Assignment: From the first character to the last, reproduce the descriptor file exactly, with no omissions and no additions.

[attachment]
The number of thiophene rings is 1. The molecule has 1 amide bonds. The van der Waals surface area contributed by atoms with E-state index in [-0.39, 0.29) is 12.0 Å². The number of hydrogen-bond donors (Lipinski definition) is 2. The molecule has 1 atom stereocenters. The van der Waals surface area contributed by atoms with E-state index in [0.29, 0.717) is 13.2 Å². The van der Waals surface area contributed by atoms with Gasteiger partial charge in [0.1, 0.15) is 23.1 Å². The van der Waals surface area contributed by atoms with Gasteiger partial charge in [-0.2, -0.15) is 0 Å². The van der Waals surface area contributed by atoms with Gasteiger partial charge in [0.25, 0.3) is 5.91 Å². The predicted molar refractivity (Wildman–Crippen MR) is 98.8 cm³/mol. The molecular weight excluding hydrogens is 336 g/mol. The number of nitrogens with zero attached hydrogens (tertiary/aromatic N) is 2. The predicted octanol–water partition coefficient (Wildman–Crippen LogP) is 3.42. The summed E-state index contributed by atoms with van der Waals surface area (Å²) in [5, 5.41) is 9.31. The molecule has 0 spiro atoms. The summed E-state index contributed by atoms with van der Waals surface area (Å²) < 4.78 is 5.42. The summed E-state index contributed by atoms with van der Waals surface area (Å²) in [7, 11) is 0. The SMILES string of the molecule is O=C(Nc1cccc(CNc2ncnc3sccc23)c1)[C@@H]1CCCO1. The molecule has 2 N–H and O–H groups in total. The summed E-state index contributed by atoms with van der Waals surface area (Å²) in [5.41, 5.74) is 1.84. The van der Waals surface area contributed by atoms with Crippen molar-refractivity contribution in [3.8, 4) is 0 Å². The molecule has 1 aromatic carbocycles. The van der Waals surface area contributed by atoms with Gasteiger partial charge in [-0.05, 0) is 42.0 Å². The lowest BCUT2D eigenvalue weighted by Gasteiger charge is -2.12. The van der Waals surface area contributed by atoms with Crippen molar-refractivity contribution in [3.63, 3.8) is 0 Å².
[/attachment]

The number of thiophene rings is 1. The molecule has 1 amide bonds. The van der Waals surface area contributed by atoms with E-state index in [-0.39, 0.29) is 12.0 Å². The number of hydrogen-bond donors (Lipinski definition) is 2. The molecule has 1 atom stereocenters. The van der Waals surface area contributed by atoms with E-state index in [0.29, 0.717) is 13.2 Å². The van der Waals surface area contributed by atoms with Gasteiger partial charge in [0.1, 0.15) is 23.1 Å². The van der Waals surface area contributed by atoms with Gasteiger partial charge in [-0.2, -0.15) is 0 Å². The van der Waals surface area contributed by atoms with Gasteiger partial charge in [0.25, 0.3) is 5.91 Å². The predicted molar refractivity (Wildman–Crippen MR) is 98.8 cm³/mol. The molecular weight excluding hydrogens is 336 g/mol. The number of nitrogens with zero attached hydrogens (tertiary/aromatic N) is 2. The predicted octanol–water partition coefficient (Wildman–Crippen LogP) is 3.42. The summed E-state index contributed by atoms with van der Waals surface area (Å²) in [5, 5.41) is 9.31. The molecule has 0 spiro atoms. The summed E-state index contributed by atoms with van der Waals surface area (Å²) < 4.78 is 5.42. The summed E-state index contributed by atoms with van der Waals surface area (Å²) in [7, 11) is 0. The SMILES string of the molecule is O=C(Nc1cccc(CNc2ncnc3sccc23)c1)[C@@H]1CCCO1. The molecule has 2 N–H and O–H groups in total. The summed E-state index contributed by atoms with van der Waals surface area (Å²) in [5.41, 5.74) is 1.84. The van der Waals surface area contributed by atoms with Crippen molar-refractivity contribution in [3.8, 4) is 0 Å². The molecule has 1 aromatic carbocycles. The van der Waals surface area contributed by atoms with Gasteiger partial charge in [-0.05, 0) is 42.0 Å². The lowest BCUT2D eigenvalue weighted by Gasteiger charge is -2.12. The van der Waals surface area contributed by atoms with Crippen molar-refractivity contribution in [3.63, 3.8) is 0 Å².